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Phased marina work floated
A large-scale redevelopment plan for the Oak Harbor Marina may no longer be dead in the water.
Harbormaster Mack Funk has scheduled a public meeting at 7 p.m., Thursday, May 17 at the Yacht Club to discuss a phased approach to accomplishing the $19 million project. He urges the public to attend.
Funk is hesitant to discuss the possibility of downscaling the project, as many city officials have said will be necessary.
Were applying for permits to do the whole thing, he said, and we plan on doing as much as we feel we can reasonably do.
Funk said the work will be done in phases and will be funded largely by a bond repaid by marina revenues. Also, Funk has applied for grants and the city recently received $59,000 for dredging work from the state.
The first phase, Funk said, will consist of the construction of 75 new slips in an open-water area, critical dredging and construction of a new, longer gangway thats compatible with the Americans with Disabilities Act. Also, the main walkway has to be replaced, partly because the electrical system that runs along it is obsolete and deteriorating.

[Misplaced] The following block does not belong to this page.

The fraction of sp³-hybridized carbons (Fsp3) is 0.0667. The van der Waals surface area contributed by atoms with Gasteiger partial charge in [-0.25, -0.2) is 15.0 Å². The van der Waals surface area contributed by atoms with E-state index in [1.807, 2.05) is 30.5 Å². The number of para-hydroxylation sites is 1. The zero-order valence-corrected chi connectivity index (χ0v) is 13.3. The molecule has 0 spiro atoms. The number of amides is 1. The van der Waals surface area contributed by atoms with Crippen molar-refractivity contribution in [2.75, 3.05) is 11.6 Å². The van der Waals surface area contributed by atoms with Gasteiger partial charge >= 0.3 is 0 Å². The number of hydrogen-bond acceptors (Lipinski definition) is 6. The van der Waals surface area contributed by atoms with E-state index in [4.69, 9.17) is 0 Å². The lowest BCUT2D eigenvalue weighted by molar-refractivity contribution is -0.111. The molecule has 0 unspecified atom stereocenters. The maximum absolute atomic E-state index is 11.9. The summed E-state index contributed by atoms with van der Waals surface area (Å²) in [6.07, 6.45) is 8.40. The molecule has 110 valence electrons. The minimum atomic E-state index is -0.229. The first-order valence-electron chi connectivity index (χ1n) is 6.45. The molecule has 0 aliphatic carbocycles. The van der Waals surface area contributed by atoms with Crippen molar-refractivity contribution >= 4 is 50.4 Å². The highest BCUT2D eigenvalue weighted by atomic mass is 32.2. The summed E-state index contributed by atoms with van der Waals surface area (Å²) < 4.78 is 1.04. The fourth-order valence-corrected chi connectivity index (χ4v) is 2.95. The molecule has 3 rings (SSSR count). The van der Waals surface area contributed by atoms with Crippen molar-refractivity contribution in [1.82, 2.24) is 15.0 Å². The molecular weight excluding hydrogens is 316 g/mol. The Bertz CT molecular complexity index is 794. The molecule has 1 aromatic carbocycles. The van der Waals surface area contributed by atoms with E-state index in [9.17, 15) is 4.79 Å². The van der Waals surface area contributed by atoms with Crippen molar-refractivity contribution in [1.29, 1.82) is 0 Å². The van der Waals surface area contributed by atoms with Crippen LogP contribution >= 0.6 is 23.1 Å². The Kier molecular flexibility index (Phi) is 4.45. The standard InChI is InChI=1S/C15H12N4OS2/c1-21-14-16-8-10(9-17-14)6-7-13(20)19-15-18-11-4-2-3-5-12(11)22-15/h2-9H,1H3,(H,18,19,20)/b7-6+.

Funk said the phased approached, which he estimates will take five to six years, will make it easier for the marina to continue operating during construction.
Its kind of like remodeling a house. You have to live in it while rebuilding, he said.
Funk said the marina will initially be able to secure a bond thats at least $4 to $5 million, based on marina revenues. He added that the number of larger slips being built in the first phase, to meet market demand, should substantially increase marina revenues.
The Oak Harbor Marina Master Plan is a $145,000 document completed last year by a consultant. It points to the problems with the 33-year-old facility and presents solutions to keep it viable for the next 40 years.
The plan calls for $19.3 million for the critical in-water portion and another $4 million for shore side improvements. The proposed work includes replacing five of the docks with six new docks; construction of a public access float at the south end; dredging of the marina basin; and repairing or replacing the boat launch. A key element is the creation of larger slips to match market demand.
After the council adopted the plan, however, city Finance Director Doug Merriman pointed out that there was no way the city could possibly fund the work, short of a voter-approved levy or a giant grant.
Last fall, the city council approved a $287,000 contract with a consultant for preliminary engineering and permitting phases of the marina work.
You can reach News-Times reporter Jessie Stensland at jstensland@whidbeynews
times.com or call 675-6611.